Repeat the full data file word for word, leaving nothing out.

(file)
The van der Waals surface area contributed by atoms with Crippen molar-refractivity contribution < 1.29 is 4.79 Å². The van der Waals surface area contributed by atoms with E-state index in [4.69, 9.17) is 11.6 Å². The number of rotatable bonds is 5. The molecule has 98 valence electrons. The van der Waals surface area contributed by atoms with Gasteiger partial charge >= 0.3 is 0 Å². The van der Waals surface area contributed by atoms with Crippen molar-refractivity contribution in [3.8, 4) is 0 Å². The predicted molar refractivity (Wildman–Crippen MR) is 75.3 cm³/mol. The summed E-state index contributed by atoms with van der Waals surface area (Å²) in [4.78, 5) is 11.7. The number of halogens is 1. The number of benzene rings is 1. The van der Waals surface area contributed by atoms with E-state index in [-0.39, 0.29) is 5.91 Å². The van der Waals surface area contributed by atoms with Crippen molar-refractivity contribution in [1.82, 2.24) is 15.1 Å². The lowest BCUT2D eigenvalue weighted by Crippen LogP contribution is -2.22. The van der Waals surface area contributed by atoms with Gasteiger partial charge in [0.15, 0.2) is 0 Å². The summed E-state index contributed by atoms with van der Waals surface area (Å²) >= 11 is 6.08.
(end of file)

The van der Waals surface area contributed by atoms with Crippen molar-refractivity contribution < 1.29 is 4.79 Å². The van der Waals surface area contributed by atoms with E-state index in [4.69, 9.17) is 11.6 Å². The number of rotatable bonds is 5. The molecule has 98 valence electrons. The van der Waals surface area contributed by atoms with Gasteiger partial charge >= 0.3 is 0 Å². The van der Waals surface area contributed by atoms with Crippen molar-refractivity contribution in [3.8, 4) is 0 Å². The predicted molar refractivity (Wildman–Crippen MR) is 75.3 cm³/mol. The summed E-state index contributed by atoms with van der Waals surface area (Å²) in [4.78, 5) is 11.7. The number of halogens is 1. The number of benzene rings is 1. The van der Waals surface area contributed by atoms with E-state index in [-0.39, 0.29) is 5.91 Å². The van der Waals surface area contributed by atoms with Crippen molar-refractivity contribution in [1.82, 2.24) is 15.1 Å². The lowest BCUT2D eigenvalue weighted by Crippen LogP contribution is -2.22. The van der Waals surface area contributed by atoms with Gasteiger partial charge in [0.15, 0.2) is 0 Å². The summed E-state index contributed by atoms with van der Waals surface area (Å²) >= 11 is 6.08.